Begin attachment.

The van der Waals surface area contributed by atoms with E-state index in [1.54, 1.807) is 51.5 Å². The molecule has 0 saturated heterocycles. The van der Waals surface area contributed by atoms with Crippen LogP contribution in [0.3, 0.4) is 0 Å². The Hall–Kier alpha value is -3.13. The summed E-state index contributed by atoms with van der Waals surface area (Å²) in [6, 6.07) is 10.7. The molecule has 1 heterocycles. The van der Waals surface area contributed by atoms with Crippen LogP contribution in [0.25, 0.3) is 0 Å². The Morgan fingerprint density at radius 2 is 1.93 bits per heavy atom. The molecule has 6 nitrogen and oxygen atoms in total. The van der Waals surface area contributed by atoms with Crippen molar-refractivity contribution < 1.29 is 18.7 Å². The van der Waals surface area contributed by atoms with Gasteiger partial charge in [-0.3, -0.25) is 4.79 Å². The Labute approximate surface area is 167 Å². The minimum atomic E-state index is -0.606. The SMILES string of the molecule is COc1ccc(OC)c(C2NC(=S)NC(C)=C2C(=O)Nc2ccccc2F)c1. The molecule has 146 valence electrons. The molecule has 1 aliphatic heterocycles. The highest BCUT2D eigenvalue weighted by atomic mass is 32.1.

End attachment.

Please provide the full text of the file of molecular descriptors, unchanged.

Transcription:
The van der Waals surface area contributed by atoms with E-state index in [1.54, 1.807) is 51.5 Å². The molecule has 0 saturated heterocycles. The van der Waals surface area contributed by atoms with Crippen LogP contribution in [0.3, 0.4) is 0 Å². The Hall–Kier alpha value is -3.13. The summed E-state index contributed by atoms with van der Waals surface area (Å²) in [6, 6.07) is 10.7. The molecule has 1 heterocycles. The van der Waals surface area contributed by atoms with Crippen LogP contribution in [0.25, 0.3) is 0 Å². The Morgan fingerprint density at radius 2 is 1.93 bits per heavy atom. The molecule has 6 nitrogen and oxygen atoms in total. The van der Waals surface area contributed by atoms with Crippen molar-refractivity contribution < 1.29 is 18.7 Å². The van der Waals surface area contributed by atoms with Gasteiger partial charge in [-0.3, -0.25) is 4.79 Å². The Labute approximate surface area is 167 Å². The minimum atomic E-state index is -0.606. The SMILES string of the molecule is COc1ccc(OC)c(C2NC(=S)NC(C)=C2C(=O)Nc2ccccc2F)c1. The molecule has 146 valence electrons. The molecule has 1 aliphatic heterocycles. The highest BCUT2D eigenvalue weighted by atomic mass is 32.1.